So that was really, uh, a lightbulb moment for me, literally, uh, and figuratively, because suddenly I realized, children are magnificent educators, because people are embarrassed to argue with them. If they ask you to do something, or if they see you dropping trash, or they see you leaving lights on, or they see you leaving your air conditioner on with the doors open, and they tell you you shouldn’t be doing that, hey, that’s a wake up call. 

Rodney Payne: A common theme in a lot of the interviews we’ve done in the last few years has been around the role of parents, and what our role is as good ancestors, so since we’re talking about schooling, and the opportunity for education, what do you think it means to be a good ancestor? 

Phil Saye: Uh, that you leave some kind of legacy. Don’t start something that completely relies on you. Yeah. Do something that involves community, involves other people. Uh, and I know these words are used quite commonly, legacy, sustainability. How I look at it is give you an example. When I sold dive Grenada, a whole part of the deal was, is that I sold the intellectual property and the ownership of the Grenada Artificial Reef Project, so it has legacy.

So it means, as and when I kick off my mortal coil and I disappear, yeah, that project carries on. I see the project of the Artificial Reef Project still there in 40, 50 years time, so it will outlast the present owners. But the whole point is, don’t have these little projects, they look very sexy, they look very glamorous, but actually when you dig beneath the surface, yeah, they’re not.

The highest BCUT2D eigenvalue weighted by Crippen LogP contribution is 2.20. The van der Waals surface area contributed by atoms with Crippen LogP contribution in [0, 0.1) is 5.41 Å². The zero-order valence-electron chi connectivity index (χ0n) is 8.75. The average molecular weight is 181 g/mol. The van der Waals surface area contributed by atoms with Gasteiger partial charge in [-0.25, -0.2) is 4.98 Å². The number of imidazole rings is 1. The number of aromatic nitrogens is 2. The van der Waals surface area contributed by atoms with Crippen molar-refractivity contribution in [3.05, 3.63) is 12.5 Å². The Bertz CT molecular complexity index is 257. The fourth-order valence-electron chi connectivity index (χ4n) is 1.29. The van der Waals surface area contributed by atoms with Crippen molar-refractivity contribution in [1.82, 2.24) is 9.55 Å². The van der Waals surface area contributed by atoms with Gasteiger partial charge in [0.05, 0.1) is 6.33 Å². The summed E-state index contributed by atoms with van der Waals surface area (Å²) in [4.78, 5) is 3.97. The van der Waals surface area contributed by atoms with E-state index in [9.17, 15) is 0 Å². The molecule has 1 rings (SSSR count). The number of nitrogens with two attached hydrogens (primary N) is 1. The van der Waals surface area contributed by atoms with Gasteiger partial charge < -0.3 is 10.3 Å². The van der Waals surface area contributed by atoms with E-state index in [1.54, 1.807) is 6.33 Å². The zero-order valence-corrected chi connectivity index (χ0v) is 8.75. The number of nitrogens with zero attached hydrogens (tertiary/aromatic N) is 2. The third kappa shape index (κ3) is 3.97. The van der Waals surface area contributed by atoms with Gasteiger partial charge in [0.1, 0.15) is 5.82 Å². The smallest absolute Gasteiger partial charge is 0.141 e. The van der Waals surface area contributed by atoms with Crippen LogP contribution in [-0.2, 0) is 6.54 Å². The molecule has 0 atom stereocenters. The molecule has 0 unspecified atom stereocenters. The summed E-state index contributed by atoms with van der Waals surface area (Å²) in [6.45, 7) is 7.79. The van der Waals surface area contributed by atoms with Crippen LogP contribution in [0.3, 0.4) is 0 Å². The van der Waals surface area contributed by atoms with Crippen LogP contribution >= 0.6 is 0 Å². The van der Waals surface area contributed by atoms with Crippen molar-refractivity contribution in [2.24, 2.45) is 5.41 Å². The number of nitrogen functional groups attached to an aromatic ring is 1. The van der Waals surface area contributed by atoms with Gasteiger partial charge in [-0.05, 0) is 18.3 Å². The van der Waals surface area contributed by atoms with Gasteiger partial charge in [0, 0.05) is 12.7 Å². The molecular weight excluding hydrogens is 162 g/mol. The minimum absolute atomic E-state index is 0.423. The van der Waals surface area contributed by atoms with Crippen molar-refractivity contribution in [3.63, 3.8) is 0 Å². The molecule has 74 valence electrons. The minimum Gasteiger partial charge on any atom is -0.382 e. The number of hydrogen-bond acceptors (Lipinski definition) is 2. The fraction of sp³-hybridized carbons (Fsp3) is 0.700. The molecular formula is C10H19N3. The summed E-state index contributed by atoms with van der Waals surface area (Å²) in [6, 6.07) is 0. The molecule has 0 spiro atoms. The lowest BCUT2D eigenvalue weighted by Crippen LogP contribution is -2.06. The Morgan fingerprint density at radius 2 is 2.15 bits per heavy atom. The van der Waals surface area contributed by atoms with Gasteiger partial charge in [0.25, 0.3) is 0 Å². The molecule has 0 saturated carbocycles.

Actually, it’s got a six month longevity, there’s no efficacy. You should dig a bit deeper. When you see projects out there in the world and they look all fancy and they all look good, dig deep. Keep asking the question why, why, why, and then you’ll get to a point when somebody can’t answer your question, and then you’ll really see, uh, if you like, uh, what’s really behind it.


Rodney Payne: What was the need for the artificial reef project here in Grenada? 

Phil Saye: The need for it was, I, I saw the writing on the wall many, many years ago that with, uh, the increase in ocean temperatures, uh, overfishing, the anchoring, the runoff from, uh, three areas of runoff here in Grenada. 

One, construction. Two, farming.That’s both, uh, livestock and arable, yeah, and also the sewage outlets. Untreated sewage gets pumped out to sea. So we’re slowly, slowly killing our environment. So we are making strides into helping the farmers understand that they can’t just dump all their water in the river systems. We are talking to the sewage companies to make sure that their outlets go further out to sea.